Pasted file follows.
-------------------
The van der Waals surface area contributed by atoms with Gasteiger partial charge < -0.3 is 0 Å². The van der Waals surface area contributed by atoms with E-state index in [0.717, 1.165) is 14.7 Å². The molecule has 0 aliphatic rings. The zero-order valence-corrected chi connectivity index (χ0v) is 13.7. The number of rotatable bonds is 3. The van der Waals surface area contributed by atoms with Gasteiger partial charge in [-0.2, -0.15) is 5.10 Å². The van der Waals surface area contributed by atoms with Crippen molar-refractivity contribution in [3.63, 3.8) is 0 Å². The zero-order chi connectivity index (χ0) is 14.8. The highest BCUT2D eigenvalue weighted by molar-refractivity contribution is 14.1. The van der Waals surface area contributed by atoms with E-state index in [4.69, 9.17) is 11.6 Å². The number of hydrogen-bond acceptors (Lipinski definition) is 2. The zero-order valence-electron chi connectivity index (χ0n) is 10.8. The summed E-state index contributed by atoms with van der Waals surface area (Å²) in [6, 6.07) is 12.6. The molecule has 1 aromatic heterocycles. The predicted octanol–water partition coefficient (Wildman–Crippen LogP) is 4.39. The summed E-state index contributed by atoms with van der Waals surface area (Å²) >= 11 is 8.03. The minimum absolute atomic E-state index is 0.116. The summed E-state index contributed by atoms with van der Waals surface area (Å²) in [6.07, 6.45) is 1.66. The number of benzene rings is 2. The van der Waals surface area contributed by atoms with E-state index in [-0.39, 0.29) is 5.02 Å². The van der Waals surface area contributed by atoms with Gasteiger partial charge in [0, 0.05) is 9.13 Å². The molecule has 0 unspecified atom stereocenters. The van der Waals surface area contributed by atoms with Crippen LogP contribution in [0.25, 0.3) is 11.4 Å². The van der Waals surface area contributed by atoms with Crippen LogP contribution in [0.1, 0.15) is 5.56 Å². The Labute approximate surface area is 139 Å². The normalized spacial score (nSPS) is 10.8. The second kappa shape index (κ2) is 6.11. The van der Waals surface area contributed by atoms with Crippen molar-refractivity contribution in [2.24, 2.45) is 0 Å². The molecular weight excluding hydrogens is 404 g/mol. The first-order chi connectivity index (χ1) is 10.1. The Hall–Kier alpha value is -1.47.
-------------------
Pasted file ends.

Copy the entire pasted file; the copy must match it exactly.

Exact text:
The van der Waals surface area contributed by atoms with Gasteiger partial charge < -0.3 is 0 Å². The van der Waals surface area contributed by atoms with E-state index in [0.717, 1.165) is 14.7 Å². The molecule has 0 aliphatic rings. The zero-order valence-corrected chi connectivity index (χ0v) is 13.7. The number of rotatable bonds is 3. The van der Waals surface area contributed by atoms with Gasteiger partial charge in [-0.2, -0.15) is 5.10 Å². The van der Waals surface area contributed by atoms with Crippen molar-refractivity contribution in [3.63, 3.8) is 0 Å². The zero-order chi connectivity index (χ0) is 14.8. The highest BCUT2D eigenvalue weighted by molar-refractivity contribution is 14.1. The van der Waals surface area contributed by atoms with E-state index in [4.69, 9.17) is 11.6 Å². The number of hydrogen-bond acceptors (Lipinski definition) is 2. The zero-order valence-electron chi connectivity index (χ0n) is 10.8. The summed E-state index contributed by atoms with van der Waals surface area (Å²) in [6, 6.07) is 12.6. The molecule has 1 aromatic heterocycles. The predicted octanol–water partition coefficient (Wildman–Crippen LogP) is 4.39. The summed E-state index contributed by atoms with van der Waals surface area (Å²) >= 11 is 8.03. The minimum absolute atomic E-state index is 0.116. The summed E-state index contributed by atoms with van der Waals surface area (Å²) in [6.07, 6.45) is 1.66. The number of benzene rings is 2. The van der Waals surface area contributed by atoms with E-state index in [-0.39, 0.29) is 5.02 Å². The van der Waals surface area contributed by atoms with Gasteiger partial charge in [0, 0.05) is 9.13 Å². The molecule has 0 unspecified atom stereocenters. The van der Waals surface area contributed by atoms with Crippen LogP contribution in [0.25, 0.3) is 11.4 Å². The van der Waals surface area contributed by atoms with Crippen LogP contribution in [0.1, 0.15) is 5.56 Å². The Labute approximate surface area is 139 Å². The normalized spacial score (nSPS) is 10.8. The second kappa shape index (κ2) is 6.11. The van der Waals surface area contributed by atoms with Crippen molar-refractivity contribution in [2.24, 2.45) is 0 Å². The molecular weight excluding hydrogens is 404 g/mol. The first-order chi connectivity index (χ1) is 10.1. The Hall–Kier alpha value is -1.47.